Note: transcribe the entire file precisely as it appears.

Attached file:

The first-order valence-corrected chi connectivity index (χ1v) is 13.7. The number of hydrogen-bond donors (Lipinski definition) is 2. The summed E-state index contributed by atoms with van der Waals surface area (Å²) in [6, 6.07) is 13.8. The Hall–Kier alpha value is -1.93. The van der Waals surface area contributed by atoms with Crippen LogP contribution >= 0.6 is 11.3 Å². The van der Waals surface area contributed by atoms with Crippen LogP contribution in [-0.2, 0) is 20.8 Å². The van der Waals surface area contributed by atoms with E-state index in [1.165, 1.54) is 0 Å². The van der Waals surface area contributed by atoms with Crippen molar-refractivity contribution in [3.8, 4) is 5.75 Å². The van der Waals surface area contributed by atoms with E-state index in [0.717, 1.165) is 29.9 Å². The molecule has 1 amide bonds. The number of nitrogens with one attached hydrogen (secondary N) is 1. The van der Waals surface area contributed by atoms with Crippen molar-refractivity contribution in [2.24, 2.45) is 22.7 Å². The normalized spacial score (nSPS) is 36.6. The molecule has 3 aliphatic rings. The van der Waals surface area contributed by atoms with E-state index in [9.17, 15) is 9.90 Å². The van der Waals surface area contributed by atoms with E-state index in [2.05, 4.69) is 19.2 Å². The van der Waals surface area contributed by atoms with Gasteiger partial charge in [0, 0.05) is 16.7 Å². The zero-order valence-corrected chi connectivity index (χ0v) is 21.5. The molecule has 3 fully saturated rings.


The first-order valence-corrected chi connectivity index (χ1v) is 13.7. The number of hydrogen-bond donors (Lipinski definition) is 2. The summed E-state index contributed by atoms with van der Waals surface area (Å²) in [6, 6.07) is 13.8. The Hall–Kier alpha value is -1.93. The van der Waals surface area contributed by atoms with Crippen LogP contribution >= 0.6 is 11.3 Å². The van der Waals surface area contributed by atoms with Crippen LogP contribution in [-0.2, 0) is 20.8 Å². The van der Waals surface area contributed by atoms with E-state index in [1.165, 1.54) is 0 Å². The van der Waals surface area contributed by atoms with Crippen molar-refractivity contribution in [3.8, 4) is 5.75 Å². The van der Waals surface area contributed by atoms with E-state index in [0.717, 1.165) is 29.9 Å². The molecule has 1 amide bonds. The number of nitrogens with one attached hydrogen (secondary N) is 1. The van der Waals surface area contributed by atoms with Crippen molar-refractivity contribution in [2.24, 2.45) is 22.7 Å². The normalized spacial score (nSPS) is 36.6. The molecule has 3 aliphatic rings. The van der Waals surface area contributed by atoms with E-state index in [9.17, 15) is 9.90 Å². The van der Waals surface area contributed by atoms with E-state index in [2.05, 4.69) is 19.2 Å². The van der Waals surface area contributed by atoms with Gasteiger partial charge in [0, 0.05) is 16.7 Å². The zero-order valence-corrected chi connectivity index (χ0v) is 21.5. The molecule has 3 fully saturated rings.